How I treat mucormycosis.
Blood. 2011 May 26;
Authors: Kontoyiannis DP, Lewis RE
Unlike invasive aspergillosis, the prognosis and outcome of hematological malignancy patients who develop invasive mucormycosis has not significantly improved over the last decade as a majority of patients who develop the infection still die 12 weeks after diagnosis. However, early recognition and treatment of invasive mucormycosis syndromes, as well as individualized approaches to treatment and secondary prophylaxis, could improve the odds of survival even in the most persistently immunosuppressed patient receiving chemotherapy and/or of stem cell transplantation. Herein, we describe the subtle clinical and radiographic clues that should alert the hematologist to the possibility of mucormycosis, and aggressive and timely treatment approaches that may limit the spread of infection before it becomes fatal. Hematology patients with this opportunistic infection require integrated care across several disciplines and frequently highly individualized and complex sequence of decision-making. We also offer perspectives for the use of two antifungals, amphotericin B products and posaconazole, with activity against Mucorales. The availability of posaconazole in an oral formulation that can be administered safely for prolonged periods makes it an attractive agent for long-term primary and secondary prophylaxis. However, serum drug concentration monitoring may be required to minimize breakthrough infection or relapsing mucormycosis associated with inadequate blood concentrations.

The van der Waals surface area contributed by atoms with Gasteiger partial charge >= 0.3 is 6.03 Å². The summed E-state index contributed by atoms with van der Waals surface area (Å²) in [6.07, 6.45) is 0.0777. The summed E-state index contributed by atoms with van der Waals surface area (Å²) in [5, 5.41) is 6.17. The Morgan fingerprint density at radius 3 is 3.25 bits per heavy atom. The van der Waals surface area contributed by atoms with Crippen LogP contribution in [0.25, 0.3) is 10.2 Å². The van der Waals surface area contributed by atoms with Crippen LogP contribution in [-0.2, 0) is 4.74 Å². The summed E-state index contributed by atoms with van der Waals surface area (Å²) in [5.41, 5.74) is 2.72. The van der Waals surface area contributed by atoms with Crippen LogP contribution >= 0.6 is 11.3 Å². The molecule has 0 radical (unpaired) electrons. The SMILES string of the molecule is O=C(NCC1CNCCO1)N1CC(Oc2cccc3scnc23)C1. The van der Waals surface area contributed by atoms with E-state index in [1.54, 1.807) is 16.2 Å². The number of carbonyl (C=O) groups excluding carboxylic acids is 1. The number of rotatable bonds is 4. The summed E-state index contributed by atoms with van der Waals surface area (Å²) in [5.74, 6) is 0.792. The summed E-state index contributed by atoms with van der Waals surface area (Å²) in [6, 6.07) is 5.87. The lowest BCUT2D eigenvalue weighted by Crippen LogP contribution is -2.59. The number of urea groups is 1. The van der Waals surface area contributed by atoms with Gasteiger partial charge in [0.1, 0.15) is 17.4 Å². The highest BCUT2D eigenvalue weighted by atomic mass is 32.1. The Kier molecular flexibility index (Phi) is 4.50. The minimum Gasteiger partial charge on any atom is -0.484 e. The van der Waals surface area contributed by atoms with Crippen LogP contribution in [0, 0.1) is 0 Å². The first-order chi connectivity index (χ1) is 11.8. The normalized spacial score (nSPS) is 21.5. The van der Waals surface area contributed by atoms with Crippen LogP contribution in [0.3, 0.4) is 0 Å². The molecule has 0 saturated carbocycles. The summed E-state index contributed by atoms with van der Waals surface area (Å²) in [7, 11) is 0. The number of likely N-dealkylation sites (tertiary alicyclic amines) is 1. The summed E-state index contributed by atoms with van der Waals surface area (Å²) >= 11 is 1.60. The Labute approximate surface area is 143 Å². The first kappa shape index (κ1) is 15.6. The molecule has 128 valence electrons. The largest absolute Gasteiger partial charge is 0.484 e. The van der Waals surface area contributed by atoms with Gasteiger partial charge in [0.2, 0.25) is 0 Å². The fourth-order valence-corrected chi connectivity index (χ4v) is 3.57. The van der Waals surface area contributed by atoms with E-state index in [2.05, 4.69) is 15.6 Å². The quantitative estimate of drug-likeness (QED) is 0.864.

PMID: 21622653 [PubMed - as supplied by publisher]